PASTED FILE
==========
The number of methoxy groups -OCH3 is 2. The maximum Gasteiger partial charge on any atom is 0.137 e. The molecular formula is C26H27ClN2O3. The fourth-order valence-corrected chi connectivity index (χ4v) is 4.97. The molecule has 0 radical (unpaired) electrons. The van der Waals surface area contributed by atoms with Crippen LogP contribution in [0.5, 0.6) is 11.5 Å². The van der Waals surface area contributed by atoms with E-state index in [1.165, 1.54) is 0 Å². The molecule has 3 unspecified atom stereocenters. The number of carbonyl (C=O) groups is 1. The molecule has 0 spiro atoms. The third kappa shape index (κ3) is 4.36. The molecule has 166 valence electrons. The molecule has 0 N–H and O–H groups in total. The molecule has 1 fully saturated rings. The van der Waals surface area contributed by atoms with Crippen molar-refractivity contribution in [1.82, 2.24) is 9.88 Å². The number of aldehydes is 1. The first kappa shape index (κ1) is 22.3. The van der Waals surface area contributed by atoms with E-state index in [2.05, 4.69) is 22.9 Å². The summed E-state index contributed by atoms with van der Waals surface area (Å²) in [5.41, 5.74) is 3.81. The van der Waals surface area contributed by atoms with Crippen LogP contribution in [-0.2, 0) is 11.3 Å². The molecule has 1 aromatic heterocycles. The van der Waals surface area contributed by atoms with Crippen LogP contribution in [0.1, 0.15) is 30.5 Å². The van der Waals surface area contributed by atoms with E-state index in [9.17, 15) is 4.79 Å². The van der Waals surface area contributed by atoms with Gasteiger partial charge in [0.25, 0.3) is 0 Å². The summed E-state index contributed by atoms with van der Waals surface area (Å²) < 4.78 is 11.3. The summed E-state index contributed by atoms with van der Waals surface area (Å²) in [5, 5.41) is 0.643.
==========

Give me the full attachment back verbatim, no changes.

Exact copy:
The number of methoxy groups -OCH3 is 2. The maximum Gasteiger partial charge on any atom is 0.137 e. The molecular formula is C26H27ClN2O3. The fourth-order valence-corrected chi connectivity index (χ4v) is 4.97. The molecule has 0 radical (unpaired) electrons. The van der Waals surface area contributed by atoms with Crippen LogP contribution in [0.5, 0.6) is 11.5 Å². The van der Waals surface area contributed by atoms with E-state index in [1.165, 1.54) is 0 Å². The molecule has 3 unspecified atom stereocenters. The number of carbonyl (C=O) groups is 1. The molecule has 0 spiro atoms. The third kappa shape index (κ3) is 4.36. The molecule has 166 valence electrons. The molecule has 0 N–H and O–H groups in total. The molecule has 1 fully saturated rings. The van der Waals surface area contributed by atoms with Crippen molar-refractivity contribution in [1.82, 2.24) is 9.88 Å². The number of aldehydes is 1. The first kappa shape index (κ1) is 22.3. The van der Waals surface area contributed by atoms with E-state index in [2.05, 4.69) is 22.9 Å². The summed E-state index contributed by atoms with van der Waals surface area (Å²) in [5.41, 5.74) is 3.81. The van der Waals surface area contributed by atoms with Crippen LogP contribution in [-0.2, 0) is 11.3 Å². The molecule has 1 aromatic heterocycles. The van der Waals surface area contributed by atoms with Crippen LogP contribution in [0.1, 0.15) is 30.5 Å². The van der Waals surface area contributed by atoms with E-state index in [9.17, 15) is 4.79 Å². The van der Waals surface area contributed by atoms with Gasteiger partial charge in [0.25, 0.3) is 0 Å². The summed E-state index contributed by atoms with van der Waals surface area (Å²) < 4.78 is 11.3. The summed E-state index contributed by atoms with van der Waals surface area (Å²) in [5, 5.41) is 0.643.